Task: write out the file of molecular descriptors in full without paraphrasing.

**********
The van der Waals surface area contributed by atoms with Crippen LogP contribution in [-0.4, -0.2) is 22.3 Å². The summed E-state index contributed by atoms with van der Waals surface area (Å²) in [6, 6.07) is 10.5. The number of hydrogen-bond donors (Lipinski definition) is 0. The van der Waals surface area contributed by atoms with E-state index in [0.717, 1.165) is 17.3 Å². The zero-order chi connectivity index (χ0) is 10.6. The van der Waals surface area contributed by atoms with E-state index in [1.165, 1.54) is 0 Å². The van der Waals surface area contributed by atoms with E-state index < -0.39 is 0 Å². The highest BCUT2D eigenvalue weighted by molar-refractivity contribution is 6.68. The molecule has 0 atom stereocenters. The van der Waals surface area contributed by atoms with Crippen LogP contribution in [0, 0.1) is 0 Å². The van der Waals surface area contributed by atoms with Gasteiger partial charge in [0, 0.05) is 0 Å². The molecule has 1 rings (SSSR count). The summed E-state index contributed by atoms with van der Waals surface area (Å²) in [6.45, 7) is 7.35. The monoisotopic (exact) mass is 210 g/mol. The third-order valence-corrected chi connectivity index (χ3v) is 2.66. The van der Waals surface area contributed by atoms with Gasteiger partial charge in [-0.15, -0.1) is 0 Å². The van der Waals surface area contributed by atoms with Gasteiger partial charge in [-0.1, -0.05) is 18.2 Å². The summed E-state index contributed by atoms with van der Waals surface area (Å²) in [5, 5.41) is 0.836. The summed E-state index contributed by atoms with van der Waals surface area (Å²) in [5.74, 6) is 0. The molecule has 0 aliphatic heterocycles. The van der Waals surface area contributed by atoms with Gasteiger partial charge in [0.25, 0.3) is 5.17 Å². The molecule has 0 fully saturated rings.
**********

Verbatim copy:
The van der Waals surface area contributed by atoms with Crippen LogP contribution in [-0.4, -0.2) is 22.3 Å². The summed E-state index contributed by atoms with van der Waals surface area (Å²) in [6, 6.07) is 10.5. The number of hydrogen-bond donors (Lipinski definition) is 0. The van der Waals surface area contributed by atoms with E-state index in [0.717, 1.165) is 17.3 Å². The zero-order chi connectivity index (χ0) is 10.6. The van der Waals surface area contributed by atoms with E-state index in [1.165, 1.54) is 0 Å². The van der Waals surface area contributed by atoms with E-state index < -0.39 is 0 Å². The highest BCUT2D eigenvalue weighted by molar-refractivity contribution is 6.68. The molecule has 0 atom stereocenters. The van der Waals surface area contributed by atoms with Crippen LogP contribution in [0, 0.1) is 0 Å². The van der Waals surface area contributed by atoms with Gasteiger partial charge in [0, 0.05) is 0 Å². The molecule has 1 rings (SSSR count). The summed E-state index contributed by atoms with van der Waals surface area (Å²) in [6.45, 7) is 7.35. The monoisotopic (exact) mass is 210 g/mol. The third-order valence-corrected chi connectivity index (χ3v) is 2.66. The van der Waals surface area contributed by atoms with Gasteiger partial charge in [-0.15, -0.1) is 0 Å². The van der Waals surface area contributed by atoms with Gasteiger partial charge in [-0.1, -0.05) is 18.2 Å². The summed E-state index contributed by atoms with van der Waals surface area (Å²) in [5, 5.41) is 0.836. The summed E-state index contributed by atoms with van der Waals surface area (Å²) in [5.74, 6) is 0. The molecule has 0 aliphatic heterocycles. The van der Waals surface area contributed by atoms with Gasteiger partial charge in [0.25, 0.3) is 5.17 Å². The molecule has 0 fully saturated rings.